1619: “Self-Defense,” by Carol Anderson
The history of why white people can have guns and Black people cannot
Happy Monday! Thank you again for sharing your thoughts on the 1619 Halfway Survey. It’s been great to hear all your kind words and suggestions. I’ll let you know next week about any and all changes coming up to improve our book club experience.
Welcome to Week 13, everyone. Here’s our schedule.
This week, let’s read “Self-Defense,” by Carol Anderson. The essay discusses the history of the Second Amendment, explaining how and why the right to bear arms was extended to white people and restricted from Black people. Prof. Anderson charts this trend from the colonial era all the way to our current Stand Your Ground laws, responsible for the murder of Trayvon Martin in 2012.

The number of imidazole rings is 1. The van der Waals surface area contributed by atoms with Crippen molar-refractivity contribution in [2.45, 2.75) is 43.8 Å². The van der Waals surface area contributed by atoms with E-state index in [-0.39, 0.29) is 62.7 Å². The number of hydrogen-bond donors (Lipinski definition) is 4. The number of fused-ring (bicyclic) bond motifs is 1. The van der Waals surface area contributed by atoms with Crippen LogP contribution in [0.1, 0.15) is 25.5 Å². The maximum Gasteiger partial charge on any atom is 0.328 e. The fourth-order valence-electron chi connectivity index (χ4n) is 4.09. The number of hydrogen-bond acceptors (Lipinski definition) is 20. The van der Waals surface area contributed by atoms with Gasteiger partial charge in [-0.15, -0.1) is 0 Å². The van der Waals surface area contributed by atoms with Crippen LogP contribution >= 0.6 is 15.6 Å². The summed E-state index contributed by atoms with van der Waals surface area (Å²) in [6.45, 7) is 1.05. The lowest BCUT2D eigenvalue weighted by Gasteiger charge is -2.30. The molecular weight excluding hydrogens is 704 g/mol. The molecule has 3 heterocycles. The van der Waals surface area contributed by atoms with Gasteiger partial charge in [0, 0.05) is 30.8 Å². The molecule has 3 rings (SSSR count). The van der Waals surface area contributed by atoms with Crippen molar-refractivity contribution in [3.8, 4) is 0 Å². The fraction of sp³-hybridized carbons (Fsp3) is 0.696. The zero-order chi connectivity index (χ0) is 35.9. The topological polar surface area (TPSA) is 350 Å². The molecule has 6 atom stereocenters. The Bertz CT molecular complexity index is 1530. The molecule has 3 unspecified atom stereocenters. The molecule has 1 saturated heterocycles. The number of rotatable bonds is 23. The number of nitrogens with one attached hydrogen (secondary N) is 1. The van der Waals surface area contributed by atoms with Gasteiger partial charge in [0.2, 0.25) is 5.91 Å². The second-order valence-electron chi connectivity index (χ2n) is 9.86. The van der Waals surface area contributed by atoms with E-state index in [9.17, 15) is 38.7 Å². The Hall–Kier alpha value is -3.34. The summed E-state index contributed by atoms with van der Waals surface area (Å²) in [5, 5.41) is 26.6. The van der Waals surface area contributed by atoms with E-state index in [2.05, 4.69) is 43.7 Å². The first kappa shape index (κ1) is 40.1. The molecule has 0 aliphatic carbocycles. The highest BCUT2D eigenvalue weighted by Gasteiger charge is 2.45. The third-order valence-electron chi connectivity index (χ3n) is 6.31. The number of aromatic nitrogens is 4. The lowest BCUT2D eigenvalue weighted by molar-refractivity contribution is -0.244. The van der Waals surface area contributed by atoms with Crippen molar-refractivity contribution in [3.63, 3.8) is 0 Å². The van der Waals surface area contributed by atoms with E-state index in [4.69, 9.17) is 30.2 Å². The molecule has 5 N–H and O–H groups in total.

Prof. Anderson writes:
Since the nation’s founding, our legal and political architecture has privileged the safety and self-defense of white people over that of Black people. As a consequence, the right to self-defense, so quintessential to American identity, has been experienced unequally by Black and white people. White people continue to use self-defense laws to protect themselves from perceived harm from African Americans; Black people often cannot use self-defense to protect themselves from actual harm by white people.
Read “Self-Defense,” by Carol Anderson.
Recommended: Tell someone in your life that you’re reading The 1619 Project and notice how they react.
Also, please feel free to reach out. Let me know if you need anything or want to chat. All you need to do is hit reply. Thank you and have a great week!
I went to Emory and took a class with Prof. Anderson!